Arks and Mustangs- Part 1

Updated: Dec 28, 2020

From Where are You Leading?


Is your church prepared for the digital age? Consider these two scenarios:

1. Noah built an ark. Noah received from God a vision for the future and built a vehicle that would be able to effectively navigate the landscape of that future. This vehicle, while ridiculed, out of place and misunderstood in the present, was necessary to effectively operate in the future. If he had resisted, he would not have been prepared for what was coming, for what God was doing and the results would have been catastrophic.


2. I recently saw a group of men huddled around a restored 1967 Mustang. The owner was in his 50's while the rest of the men were in their 60's. The thought came to me, "What would happen if the owner gave this car to his 25-year-old son?" After his initial excitement of receiving the gift, his son might ask the following questions:

  • How do I charge my IPhone?

  • How do I connect to Bluetooth?

  • How do I listen to music if there is only an AM radio?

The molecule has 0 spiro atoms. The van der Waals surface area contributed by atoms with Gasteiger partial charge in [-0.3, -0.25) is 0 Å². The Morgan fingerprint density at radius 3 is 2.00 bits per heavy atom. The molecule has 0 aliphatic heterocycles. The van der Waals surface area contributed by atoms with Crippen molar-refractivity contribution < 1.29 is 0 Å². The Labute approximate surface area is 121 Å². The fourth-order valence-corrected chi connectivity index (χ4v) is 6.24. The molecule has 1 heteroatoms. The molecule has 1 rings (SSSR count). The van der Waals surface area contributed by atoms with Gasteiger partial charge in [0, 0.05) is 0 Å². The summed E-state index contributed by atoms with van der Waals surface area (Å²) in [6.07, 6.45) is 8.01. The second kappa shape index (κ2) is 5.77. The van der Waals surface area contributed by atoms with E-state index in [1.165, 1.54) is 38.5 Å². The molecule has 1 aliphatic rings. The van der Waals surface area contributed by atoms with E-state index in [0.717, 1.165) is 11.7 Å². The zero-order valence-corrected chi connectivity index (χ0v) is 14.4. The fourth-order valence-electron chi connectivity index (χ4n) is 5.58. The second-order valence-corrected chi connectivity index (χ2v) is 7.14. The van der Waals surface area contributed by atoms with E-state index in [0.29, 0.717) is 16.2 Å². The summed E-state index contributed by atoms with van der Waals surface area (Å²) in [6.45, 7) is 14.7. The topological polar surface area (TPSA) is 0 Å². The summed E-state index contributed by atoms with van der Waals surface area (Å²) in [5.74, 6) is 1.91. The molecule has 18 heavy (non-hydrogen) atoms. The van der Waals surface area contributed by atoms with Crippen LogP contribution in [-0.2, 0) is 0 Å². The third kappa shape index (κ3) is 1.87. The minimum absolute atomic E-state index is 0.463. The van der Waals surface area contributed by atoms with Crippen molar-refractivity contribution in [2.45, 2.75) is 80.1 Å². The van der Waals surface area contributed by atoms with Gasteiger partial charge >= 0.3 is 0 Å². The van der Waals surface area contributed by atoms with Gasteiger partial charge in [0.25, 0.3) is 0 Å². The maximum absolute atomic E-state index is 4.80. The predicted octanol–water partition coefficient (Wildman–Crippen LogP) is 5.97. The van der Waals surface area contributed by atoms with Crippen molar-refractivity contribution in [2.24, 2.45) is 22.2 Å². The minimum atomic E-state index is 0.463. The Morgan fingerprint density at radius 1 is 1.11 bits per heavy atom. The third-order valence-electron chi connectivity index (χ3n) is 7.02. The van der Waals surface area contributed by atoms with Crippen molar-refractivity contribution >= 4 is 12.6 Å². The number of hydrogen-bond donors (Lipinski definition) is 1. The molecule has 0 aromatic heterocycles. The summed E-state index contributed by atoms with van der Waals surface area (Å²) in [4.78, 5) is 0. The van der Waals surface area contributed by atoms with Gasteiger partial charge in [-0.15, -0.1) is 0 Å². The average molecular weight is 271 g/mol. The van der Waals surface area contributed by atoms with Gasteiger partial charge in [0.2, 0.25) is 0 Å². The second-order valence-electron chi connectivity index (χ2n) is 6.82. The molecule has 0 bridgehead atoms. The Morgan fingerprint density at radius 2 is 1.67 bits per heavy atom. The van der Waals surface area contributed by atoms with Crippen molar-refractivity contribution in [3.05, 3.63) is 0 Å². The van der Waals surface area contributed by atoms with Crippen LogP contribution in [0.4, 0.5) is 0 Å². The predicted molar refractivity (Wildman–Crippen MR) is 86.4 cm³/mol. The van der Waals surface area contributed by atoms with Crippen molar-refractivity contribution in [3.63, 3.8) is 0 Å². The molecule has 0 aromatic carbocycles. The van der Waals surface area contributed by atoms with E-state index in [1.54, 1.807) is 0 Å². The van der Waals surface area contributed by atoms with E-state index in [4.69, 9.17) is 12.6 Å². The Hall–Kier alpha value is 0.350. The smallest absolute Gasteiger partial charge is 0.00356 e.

• How do I back up without a camera?

  • How do I use the GPS if I cannot use my phone?

It is possible that the answers to these questions could lead the son to say, "I am grateful that you would give me this car. However, while it fits you perfectly, it doesn't fit reality of the world in which me and my friends live. I'm afraid I'm going to have to find another car that better suits me and my friends who will ride with me."


These 2 scenarios represent 2 approaches to leadership and leadership development:

1. Leading from the Future

Noah did not just lead to future, he led from the future. While he lived firmly in the present, he understand that times change and those who anticipate and prepare for that change are the ones who have the best chance to survive and thrive in that new reality. Leading from the future means that we are seeking to discern what is coming and then creating, in the present, a plan for getting there. This is liberating.


2. Leading from the Past

Holding on to the past - whether it is celebrating the success or lamenting failures - hinders our capacity to move forward with effectiveness. I am afraid that the church we are handing off to the next generation is a '67 Mustang. We love it. We have carefully restored and/or preserved it. We can still drive it now and presumably until sometime in the future. However, it lacks some the requisite features that make it functional for those who will be driving it in the future. Leading from the past means that "what we have done" remains the determining factor for "what we need to do". This is a limiting.


In the coming posts, I will what I consider to be 3 of the those necessary features: Digital. Discipleship. Diversity.

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